Knights of the Dawn is now available on Kindle!

Click here to check it out!

Swords to take a land. Castles to keep it. The return of an ancient magic to change everything.

When the war began, Lord Spywater galloped from his gate to answer the call of his king. Knowing all his might would be needed abroad, he left his castle with nothing but a garrison of five loyal men to defend it. Now after a long and bloody campaign, he journeys back with a score of knights to see if his banners still fly at home. Little does he know, a series of calamities awaits.

“Hone your blade and don your armor, brave reader. Knights of the Dawn will blow your chair out from under you and bestrew your carpet with splinters!”
Knights without Honor: Book 2 of Arcanum of the Dolmen Troll is also out for pre-order. Get it here!

Millrace: Sir Eveland’s Sexy, Historical Word of Sunday, Nov 27

A millrace is a channel of rushing water that turns a mill wheel. Even I was wondering why I would call ‘millrace’ a sexy word. Then I realized it’s not the word or the object that attracts me, it’s the way the word can be used. For example, Jenna’s pleasure was a millrace in her mind. Or, Jim’s uncle swam faster than a millrace. As a fiction writer, I love neat words like this. A millrace can be anything moving fast and narrow if you’re creative enough.

Update: I haven’t been posting as often as I’d like as I’ve been putting every whit of sane spare time in getting Knights of the Dawn ready for reading. For those of you waiting, I must apologize. But I assure you, it’ll be worth the wait! 🙂

Extempore: Sir Eveland’s Sexy, Historical Word of the Night

Extempore is an adverb/adjective which means done without preparation; unrehearsed; unscripted; composed without forethought.

An example is: Jennifer had thought this interview was for a computer repair service job. When she discovered it was for nude modeling, she ripped off her clothes and went extempore on their asses. Of course, she was hired right away for her bravery and she still fixed their computers anyways.

Topiary: Sir Eveland’s Sexy, Historical Word of Thursday, Nov 17th

The word topiary may not sound too romantic, but topiary as an art is one of the sexiest things you can find in a garden. Topiary is the practice or art of trimming trees or bushes into decorative forms. For example, Frank’s tree service crew wasn’t trained to clip bushes into bears, but one request from a kind customer soon made them experts in topiary.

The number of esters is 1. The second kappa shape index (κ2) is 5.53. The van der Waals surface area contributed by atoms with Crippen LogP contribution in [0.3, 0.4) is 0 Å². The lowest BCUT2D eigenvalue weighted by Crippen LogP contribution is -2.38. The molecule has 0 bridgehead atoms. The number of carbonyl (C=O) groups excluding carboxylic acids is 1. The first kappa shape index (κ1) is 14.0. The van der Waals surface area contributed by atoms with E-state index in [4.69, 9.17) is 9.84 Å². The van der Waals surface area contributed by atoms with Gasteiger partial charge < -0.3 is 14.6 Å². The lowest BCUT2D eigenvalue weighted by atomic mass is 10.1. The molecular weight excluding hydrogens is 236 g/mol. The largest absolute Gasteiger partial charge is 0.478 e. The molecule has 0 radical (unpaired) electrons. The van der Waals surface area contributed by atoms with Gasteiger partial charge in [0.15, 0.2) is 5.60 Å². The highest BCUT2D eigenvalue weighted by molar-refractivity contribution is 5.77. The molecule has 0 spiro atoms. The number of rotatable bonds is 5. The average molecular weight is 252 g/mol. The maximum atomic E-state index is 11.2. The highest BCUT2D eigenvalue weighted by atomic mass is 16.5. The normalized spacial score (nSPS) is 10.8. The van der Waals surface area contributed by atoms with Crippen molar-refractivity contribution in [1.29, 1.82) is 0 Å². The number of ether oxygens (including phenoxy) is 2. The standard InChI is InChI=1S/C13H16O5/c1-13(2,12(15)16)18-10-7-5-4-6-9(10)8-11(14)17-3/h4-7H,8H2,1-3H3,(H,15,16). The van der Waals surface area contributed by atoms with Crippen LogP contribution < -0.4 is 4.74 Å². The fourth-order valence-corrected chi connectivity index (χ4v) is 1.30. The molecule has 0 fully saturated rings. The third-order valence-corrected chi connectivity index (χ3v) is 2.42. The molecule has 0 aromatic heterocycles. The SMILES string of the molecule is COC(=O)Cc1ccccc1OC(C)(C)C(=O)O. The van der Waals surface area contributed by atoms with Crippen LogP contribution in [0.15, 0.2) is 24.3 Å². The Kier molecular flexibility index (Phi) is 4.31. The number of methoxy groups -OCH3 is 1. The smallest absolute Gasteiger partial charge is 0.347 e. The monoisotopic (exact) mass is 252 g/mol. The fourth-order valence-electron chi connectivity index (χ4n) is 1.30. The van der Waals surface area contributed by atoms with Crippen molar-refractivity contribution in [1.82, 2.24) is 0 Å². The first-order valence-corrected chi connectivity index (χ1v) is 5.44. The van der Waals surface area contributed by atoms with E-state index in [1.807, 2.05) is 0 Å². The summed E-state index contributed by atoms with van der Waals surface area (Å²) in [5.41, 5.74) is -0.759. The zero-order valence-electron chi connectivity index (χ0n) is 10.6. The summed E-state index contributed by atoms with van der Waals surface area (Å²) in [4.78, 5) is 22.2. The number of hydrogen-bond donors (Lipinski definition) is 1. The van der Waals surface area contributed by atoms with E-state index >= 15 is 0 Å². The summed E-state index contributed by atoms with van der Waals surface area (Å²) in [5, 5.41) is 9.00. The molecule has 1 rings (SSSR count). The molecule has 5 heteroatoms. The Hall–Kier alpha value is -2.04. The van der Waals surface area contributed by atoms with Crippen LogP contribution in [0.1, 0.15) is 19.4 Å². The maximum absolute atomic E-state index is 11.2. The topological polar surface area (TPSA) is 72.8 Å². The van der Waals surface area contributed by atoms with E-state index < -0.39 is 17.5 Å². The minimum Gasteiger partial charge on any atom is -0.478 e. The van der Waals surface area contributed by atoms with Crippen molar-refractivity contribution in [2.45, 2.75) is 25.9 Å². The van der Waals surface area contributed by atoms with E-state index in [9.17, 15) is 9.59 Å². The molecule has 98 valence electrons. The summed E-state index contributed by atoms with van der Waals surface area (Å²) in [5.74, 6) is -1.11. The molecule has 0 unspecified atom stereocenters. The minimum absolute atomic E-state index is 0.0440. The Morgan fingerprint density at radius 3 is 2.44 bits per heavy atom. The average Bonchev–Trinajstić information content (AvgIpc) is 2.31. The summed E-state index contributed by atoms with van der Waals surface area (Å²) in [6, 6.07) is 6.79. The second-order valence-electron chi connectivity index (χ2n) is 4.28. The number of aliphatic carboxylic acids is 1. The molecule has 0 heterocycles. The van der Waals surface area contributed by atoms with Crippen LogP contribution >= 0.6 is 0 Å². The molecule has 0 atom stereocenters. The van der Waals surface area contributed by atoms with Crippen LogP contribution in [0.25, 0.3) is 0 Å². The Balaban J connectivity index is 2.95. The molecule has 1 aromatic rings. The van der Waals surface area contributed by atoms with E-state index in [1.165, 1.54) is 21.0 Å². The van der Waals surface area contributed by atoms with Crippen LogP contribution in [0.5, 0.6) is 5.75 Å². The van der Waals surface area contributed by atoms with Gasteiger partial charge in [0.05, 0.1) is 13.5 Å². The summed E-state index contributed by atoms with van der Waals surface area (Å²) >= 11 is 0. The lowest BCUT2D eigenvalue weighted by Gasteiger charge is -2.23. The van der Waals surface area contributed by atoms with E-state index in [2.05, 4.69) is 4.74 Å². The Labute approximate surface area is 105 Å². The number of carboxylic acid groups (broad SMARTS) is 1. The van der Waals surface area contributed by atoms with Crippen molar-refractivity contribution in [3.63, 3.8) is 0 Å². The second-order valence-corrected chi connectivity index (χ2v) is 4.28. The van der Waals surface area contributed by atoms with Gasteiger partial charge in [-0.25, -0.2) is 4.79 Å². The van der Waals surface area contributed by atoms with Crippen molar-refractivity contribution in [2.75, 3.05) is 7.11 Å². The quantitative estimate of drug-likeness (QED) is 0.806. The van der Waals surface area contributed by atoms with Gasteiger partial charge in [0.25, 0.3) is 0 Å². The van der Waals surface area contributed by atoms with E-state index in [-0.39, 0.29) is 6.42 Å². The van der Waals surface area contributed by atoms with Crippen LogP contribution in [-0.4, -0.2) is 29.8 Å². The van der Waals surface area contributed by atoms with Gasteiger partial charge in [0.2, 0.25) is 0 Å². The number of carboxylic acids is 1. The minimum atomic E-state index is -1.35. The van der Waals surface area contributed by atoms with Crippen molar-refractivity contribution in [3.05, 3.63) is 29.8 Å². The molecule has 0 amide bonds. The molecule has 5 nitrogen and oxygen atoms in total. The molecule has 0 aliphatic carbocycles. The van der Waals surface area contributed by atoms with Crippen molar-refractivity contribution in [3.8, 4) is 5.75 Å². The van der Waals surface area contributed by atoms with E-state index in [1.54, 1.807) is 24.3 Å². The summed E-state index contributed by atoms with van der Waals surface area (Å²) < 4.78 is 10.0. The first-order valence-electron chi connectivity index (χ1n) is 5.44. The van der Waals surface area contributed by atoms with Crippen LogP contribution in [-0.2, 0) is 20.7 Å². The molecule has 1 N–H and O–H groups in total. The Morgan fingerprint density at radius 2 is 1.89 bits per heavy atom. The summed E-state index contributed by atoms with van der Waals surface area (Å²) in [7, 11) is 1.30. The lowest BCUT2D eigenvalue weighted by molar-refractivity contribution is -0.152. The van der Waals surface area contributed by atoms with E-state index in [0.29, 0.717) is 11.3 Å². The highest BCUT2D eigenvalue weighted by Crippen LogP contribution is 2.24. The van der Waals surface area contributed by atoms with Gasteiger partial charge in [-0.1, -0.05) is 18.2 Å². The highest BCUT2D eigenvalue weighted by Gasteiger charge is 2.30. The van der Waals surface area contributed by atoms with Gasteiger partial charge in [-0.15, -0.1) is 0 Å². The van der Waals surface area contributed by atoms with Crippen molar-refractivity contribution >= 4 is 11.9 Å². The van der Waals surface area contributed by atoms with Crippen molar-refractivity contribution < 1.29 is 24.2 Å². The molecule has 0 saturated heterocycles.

Topiary can also be used as a noun to describe bushes or trees that have been trimmed into artistic shapes. For example, King Spiderwell moseyed around the garden with his princess, laughing at the new bawdy topiary that had been prepared for the feast.

For certain cases where clarification is needed, you can also use topiary as an adjective. For example, the crow landed in the topiary tree.

I hope this word serves you well one day!


Blackguard: Sir Eveland’s Sexy, Historical Word of Wednesday, Nov 16th

Blackguard is a dated word which can be used as a noun or a verb.

Verb: To blackguard means to abuse or disparage; to be rude and foul (to someone). For example, when Alison asked Rocky to pay his debt, he blackguarded her until she left the room.

Noun: A blackguard is a rude or unscrupulous person; a person who behaves in a dishonorable or contemptible way. For example, Rocky has been a blackguard since he was a child, but Alison still thinks he’s polite sometimes.


Amidships: Sir Eveland’s Sexy, Historical Word of Tuesday, Nov 15th

I bet some of you wonder “why does he call words sexy?” Others wouldn’t ask that question in a million years. Like, come on … how is amidships not a sexy word? It was most popular in the 17th century, inspired by the word amid.

Amidships is an adverb as well as an adjective which means “near the middle of the ship” or “between the bow and stern.” For example, the whale crashed into the hull amidships.

What I think makes this word so nubile, though, is its other more modern and loose definition: “in or towards midway.” For example, the officer was hit somewhere amidships when he made his desperate dash for cover.

Goedendag: Sir Eveland’s Sexy, Historical Word of Monday, Nov 14th

Used historically by militia in the Franco-Flemish War of the 14th century, the goedendag is the combination of a club and a spear. It’s a medium-ranged, two-handed weapon. The pointy tip is useful for puncturing maille and gambeson, and the heavy base of the head also allows its user to perform blunt chops and bashes. The goedendag was relatively cheap to make in high quantity and therefore was the natural pick for militias at the time.